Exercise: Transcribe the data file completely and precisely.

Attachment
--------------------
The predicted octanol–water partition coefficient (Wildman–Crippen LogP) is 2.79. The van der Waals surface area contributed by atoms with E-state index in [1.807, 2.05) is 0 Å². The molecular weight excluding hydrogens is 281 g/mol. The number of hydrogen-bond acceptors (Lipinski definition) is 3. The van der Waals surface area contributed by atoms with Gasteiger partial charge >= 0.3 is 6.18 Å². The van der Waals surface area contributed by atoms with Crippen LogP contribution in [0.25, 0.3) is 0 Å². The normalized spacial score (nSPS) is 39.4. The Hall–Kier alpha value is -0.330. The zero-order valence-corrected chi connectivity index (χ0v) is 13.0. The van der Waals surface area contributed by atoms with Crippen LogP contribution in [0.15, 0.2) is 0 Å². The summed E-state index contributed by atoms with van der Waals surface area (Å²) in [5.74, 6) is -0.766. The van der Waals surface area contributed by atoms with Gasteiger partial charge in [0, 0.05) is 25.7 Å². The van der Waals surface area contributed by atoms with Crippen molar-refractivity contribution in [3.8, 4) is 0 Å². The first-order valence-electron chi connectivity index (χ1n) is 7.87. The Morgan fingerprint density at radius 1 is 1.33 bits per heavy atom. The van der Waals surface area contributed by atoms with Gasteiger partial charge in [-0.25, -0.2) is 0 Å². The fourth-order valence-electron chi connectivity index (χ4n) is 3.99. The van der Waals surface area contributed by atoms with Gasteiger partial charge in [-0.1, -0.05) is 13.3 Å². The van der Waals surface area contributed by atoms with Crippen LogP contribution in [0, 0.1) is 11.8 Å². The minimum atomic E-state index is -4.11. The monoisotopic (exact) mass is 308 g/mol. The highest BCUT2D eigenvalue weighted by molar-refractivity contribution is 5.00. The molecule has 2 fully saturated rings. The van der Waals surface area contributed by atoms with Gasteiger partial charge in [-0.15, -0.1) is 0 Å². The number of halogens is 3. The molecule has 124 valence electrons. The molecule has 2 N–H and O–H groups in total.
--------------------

The predicted octanol–water partition coefficient (Wildman–Crippen LogP) is 2.79. The van der Waals surface area contributed by atoms with E-state index in [1.807, 2.05) is 0 Å². The molecular weight excluding hydrogens is 281 g/mol. The number of hydrogen-bond acceptors (Lipinski definition) is 3. The van der Waals surface area contributed by atoms with Gasteiger partial charge >= 0.3 is 6.18 Å². The van der Waals surface area contributed by atoms with Crippen LogP contribution in [0.25, 0.3) is 0 Å². The normalized spacial score (nSPS) is 39.4. The Hall–Kier alpha value is -0.330. The zero-order valence-corrected chi connectivity index (χ0v) is 13.0. The van der Waals surface area contributed by atoms with Crippen LogP contribution in [0.15, 0.2) is 0 Å². The summed E-state index contributed by atoms with van der Waals surface area (Å²) in [5.74, 6) is -0.766. The van der Waals surface area contributed by atoms with Gasteiger partial charge in [0, 0.05) is 25.7 Å². The van der Waals surface area contributed by atoms with Crippen molar-refractivity contribution in [3.8, 4) is 0 Å². The first-order valence-electron chi connectivity index (χ1n) is 7.87. The Morgan fingerprint density at radius 1 is 1.33 bits per heavy atom. The van der Waals surface area contributed by atoms with Gasteiger partial charge in [-0.25, -0.2) is 0 Å². The fourth-order valence-electron chi connectivity index (χ4n) is 3.99. The van der Waals surface area contributed by atoms with Gasteiger partial charge in [-0.1, -0.05) is 13.3 Å². The van der Waals surface area contributed by atoms with Crippen LogP contribution in [0, 0.1) is 11.8 Å². The minimum atomic E-state index is -4.11. The monoisotopic (exact) mass is 308 g/mol. The highest BCUT2D eigenvalue weighted by molar-refractivity contribution is 5.00. The molecule has 2 fully saturated rings. The van der Waals surface area contributed by atoms with Gasteiger partial charge in [-0.15, -0.1) is 0 Å². The number of halogens is 3. The molecule has 124 valence electrons. The molecule has 2 N–H and O–H groups in total.